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Bill Chappell

Bill Chappell is a writer and producer on the Newsdesk, in the heart of NPR's newsroom in Washington, D.C.

Chappell's work at NPR has ranged from being the site's first full-time homepage editor to being the lead writer and editor for online coverage of several Olympic Games, from London 2012 to Pyeongchang 2018. His assignments have included being the lead web producer for NPR's trip to Asia's Grand Trunk Road, as well as establishing the Peabody Award-winning StoryCorps on NPR.org.

In the past, Chappell has edited and coordinated digital features for Morning Edition and Fresh Air, in addition to editing the rundown of All Things Considered. He frequently contributes to other NPR blogs, such as All Tech Considered and The Salt.

In 2009, Chappell was a key editorial member of the small team that redesigned NPR's web site. One year later, NPR.org won its first Peabody Award, along with the National Press Foundation's Excellence in Online Journalism award.

At NPR, Chappell has trained both digital and radio staff to use digital tools to tell compelling stories, in addition to "evangelizing" — promoting more collaboration between legacy and digital departments.

Prior to joining NPR, Chappell was part of the Assignment Desk at CNN International, handling coverage in areas from the Middle East, Asia, Africa, Europe, and Latin America, and coordinating CNN's pool coverage on major events.

Chappell's work for CNN included editing digital video and producing web stories for SI.com. He also edited and produced stories for CNN.com's features division.

Before joining CNN, Chappell wrote about movies, restaurants and music for alternative weeklies, in addition to his first job: editing the police blotter.

A holder of bachelor's degrees in English and History from the University of Georgia, Chappell attended graduate school for English Literature at the University of South Carolina.

The U.S. Patent and Trademark Office has revoked the trademark of the NFL's Washington Redskins, after ruling in a case brought by five Native Americans who say the name disparages them. While the decision could have wide repercussions, it does not require the team to change its name. It is also subject to appeal, which the team has confirmed it will pursue.

Embattled Department of Veterans Affairs Secretary Eric Shinseki has resigned his position, hours after saying he would work to fix "systemic" problems in the VA's health care system.

President Obama said Friday that the decision was made so Shinseki wouldn't be a "distraction" from efforts to address the agency's wide-ranging problems.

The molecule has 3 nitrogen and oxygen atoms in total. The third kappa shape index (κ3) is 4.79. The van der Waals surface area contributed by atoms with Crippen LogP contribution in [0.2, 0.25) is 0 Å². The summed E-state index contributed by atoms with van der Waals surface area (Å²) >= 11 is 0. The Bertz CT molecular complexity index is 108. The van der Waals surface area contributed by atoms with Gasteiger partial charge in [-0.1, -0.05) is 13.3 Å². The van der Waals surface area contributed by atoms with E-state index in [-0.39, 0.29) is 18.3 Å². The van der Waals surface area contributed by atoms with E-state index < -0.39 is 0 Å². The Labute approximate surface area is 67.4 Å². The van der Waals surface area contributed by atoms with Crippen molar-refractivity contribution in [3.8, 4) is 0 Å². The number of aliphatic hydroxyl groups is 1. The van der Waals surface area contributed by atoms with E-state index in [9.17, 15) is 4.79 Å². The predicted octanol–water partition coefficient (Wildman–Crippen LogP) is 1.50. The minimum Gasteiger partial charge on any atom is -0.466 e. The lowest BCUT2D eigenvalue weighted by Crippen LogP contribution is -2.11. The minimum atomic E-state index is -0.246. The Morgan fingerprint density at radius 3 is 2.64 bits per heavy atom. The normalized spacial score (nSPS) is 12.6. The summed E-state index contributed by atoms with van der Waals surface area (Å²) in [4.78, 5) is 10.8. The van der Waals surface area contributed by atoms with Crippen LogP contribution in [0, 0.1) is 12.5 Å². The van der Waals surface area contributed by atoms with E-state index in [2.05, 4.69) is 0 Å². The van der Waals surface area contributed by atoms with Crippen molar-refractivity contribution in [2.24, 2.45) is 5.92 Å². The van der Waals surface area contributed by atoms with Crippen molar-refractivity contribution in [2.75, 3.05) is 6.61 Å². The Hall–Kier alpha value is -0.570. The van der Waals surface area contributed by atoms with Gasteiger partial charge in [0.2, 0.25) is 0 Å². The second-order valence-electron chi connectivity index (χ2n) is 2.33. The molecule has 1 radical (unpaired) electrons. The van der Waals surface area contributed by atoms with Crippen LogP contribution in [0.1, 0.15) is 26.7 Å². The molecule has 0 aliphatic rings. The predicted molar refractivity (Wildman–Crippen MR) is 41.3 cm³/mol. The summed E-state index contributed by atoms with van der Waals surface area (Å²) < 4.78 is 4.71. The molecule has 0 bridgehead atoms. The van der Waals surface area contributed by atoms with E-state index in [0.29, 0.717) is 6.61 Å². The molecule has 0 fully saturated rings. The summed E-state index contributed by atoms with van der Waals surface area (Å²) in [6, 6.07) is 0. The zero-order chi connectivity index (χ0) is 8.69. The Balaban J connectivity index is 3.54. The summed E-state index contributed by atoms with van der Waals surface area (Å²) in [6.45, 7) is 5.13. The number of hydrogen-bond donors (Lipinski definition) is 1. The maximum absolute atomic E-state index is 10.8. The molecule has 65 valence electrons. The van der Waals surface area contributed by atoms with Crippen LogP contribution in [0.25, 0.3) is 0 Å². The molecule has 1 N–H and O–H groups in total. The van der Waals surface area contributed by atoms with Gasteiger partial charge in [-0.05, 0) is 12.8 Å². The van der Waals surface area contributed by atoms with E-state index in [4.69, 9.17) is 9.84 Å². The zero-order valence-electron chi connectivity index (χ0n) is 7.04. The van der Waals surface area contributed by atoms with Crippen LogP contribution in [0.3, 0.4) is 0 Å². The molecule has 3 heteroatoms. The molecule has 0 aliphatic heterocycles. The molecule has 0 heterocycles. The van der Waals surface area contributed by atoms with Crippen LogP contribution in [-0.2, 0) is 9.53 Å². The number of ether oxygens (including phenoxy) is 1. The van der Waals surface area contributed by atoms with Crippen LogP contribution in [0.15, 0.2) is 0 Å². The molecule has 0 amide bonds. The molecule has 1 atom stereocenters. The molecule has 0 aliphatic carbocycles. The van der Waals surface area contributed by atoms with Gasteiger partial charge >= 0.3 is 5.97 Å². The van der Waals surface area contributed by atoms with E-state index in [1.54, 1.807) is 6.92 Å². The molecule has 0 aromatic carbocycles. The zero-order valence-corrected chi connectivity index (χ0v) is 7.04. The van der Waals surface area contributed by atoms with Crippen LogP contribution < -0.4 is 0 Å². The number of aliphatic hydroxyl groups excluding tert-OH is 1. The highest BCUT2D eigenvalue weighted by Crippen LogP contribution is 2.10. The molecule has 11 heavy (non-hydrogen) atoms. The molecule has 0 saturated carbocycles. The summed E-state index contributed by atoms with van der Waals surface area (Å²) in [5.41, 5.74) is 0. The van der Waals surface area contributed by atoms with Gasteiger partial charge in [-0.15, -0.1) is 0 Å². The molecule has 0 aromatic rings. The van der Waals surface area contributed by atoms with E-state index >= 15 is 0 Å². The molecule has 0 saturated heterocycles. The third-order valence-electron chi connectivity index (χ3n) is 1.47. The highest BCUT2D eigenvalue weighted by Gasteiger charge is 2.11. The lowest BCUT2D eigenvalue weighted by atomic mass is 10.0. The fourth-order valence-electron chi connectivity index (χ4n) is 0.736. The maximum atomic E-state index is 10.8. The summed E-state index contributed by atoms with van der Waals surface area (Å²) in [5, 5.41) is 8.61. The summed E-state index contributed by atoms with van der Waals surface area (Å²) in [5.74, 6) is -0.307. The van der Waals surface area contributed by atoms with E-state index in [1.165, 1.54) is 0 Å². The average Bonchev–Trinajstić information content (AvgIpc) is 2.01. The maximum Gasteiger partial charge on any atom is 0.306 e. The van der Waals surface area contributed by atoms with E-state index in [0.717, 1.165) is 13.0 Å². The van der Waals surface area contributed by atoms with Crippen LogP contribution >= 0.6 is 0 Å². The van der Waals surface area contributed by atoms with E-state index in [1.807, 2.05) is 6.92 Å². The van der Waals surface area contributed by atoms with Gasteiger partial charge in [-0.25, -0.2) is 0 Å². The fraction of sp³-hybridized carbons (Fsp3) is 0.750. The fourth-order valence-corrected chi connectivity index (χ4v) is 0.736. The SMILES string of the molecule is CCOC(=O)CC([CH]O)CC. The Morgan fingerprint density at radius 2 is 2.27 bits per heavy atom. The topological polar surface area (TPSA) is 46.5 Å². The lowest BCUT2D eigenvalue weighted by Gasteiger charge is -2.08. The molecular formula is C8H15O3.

Donald Sterling, the Los Angeles Clippers owner who has been banned for life by the NBA for making racist remarks, has agreed to sell the team, according to reports. Both ESPN and TMZ say that Sterling will allow his wife, Shelly, to negotiate the deal.

Sterling "has signed the Los Angeles Clippers over to his wife," ABC News says, citing a source "close to the team."

Update at 2:15 p.m. ET: NBA Bans Sterling, Levies $2.5 Million Fine

The NBA is banning Los Angeles Clippers owner Donald Sterling, league Commissioner Adam Silver announced Tuesday, saying that its investigation has verified Sterling made racist comments in an audio recording that was made public Friday.

Saying that the NBA's investigation included a discussion with Sterling, Silver stated that the views he expressed "are deeply offensive and harmful."

There is no doubt the bombings of last year cast a long shadow on the 118th running of the Boston Marathon.

It was an inevitable backdrop: The signs on the buildings that line the course near the finish are usually covered in witty, encouraging posters. This year, they encouraged a greater kind of perseverance.

"Boston Strong," they exhorted.

A Chinese Coast Guard ship has detected an ultrasonic pulse on a frequency used by black box recorders, according to China's state news agency, fueling new hope that searchers might be closing in on a beacon from the Malaysia Airlines jetliner that vanished weeks ago. The ship found the pulse signal in the south Indian Ocean, Xinhua says.

This post will be updated throughout the day Sunday.

Russian news services are claiming overwhelming support in Crimea for the region's plan to secede from Ukraine and unite with Russia, citing exit polls from Sunday's referendum. Russia's state news agency reports that afer 50 percent of the votes had been processed that more than 95 percent of voters said they were in favor of joining Russia.

Saying that the United States is "deeply concerned" by reports that Russia is taking military action in Ukraine, President Obama urged Russia not to intervene in the destabilized country, where tensions have reached new highs this week.

Obama said that he had spoken to Russia's President Putin in recent days, to foster cooperation in coping with the situation.

Arizona Gov. Jan Brewer says she has vetoed controversial legislation that would have allowed business owners in her state to refuse to serve gays and others if those customers somehow offended the proprietors' religious beliefs.

Brewer, a Republican, announced her decision at a news conference held Wednesday afternoon, following a flurry of meetings between the governor and state legislators.

Update at 7:52 p.m. ET Brewer's Comments

"I call them like I see them," Brewer said of the proposal, "despite the cheers or the boos from the crowd."

George Zimmerman, who says he killed unarmed Florida teenager Trayvon Martin in self-defense, has been arrested and will face a charge of second-degree murder, says State Attorney Angela Corey, the special prosecutor investigating Martin's death.

Corey said that Zimmerman turned himself in to the authorities Wednesday.

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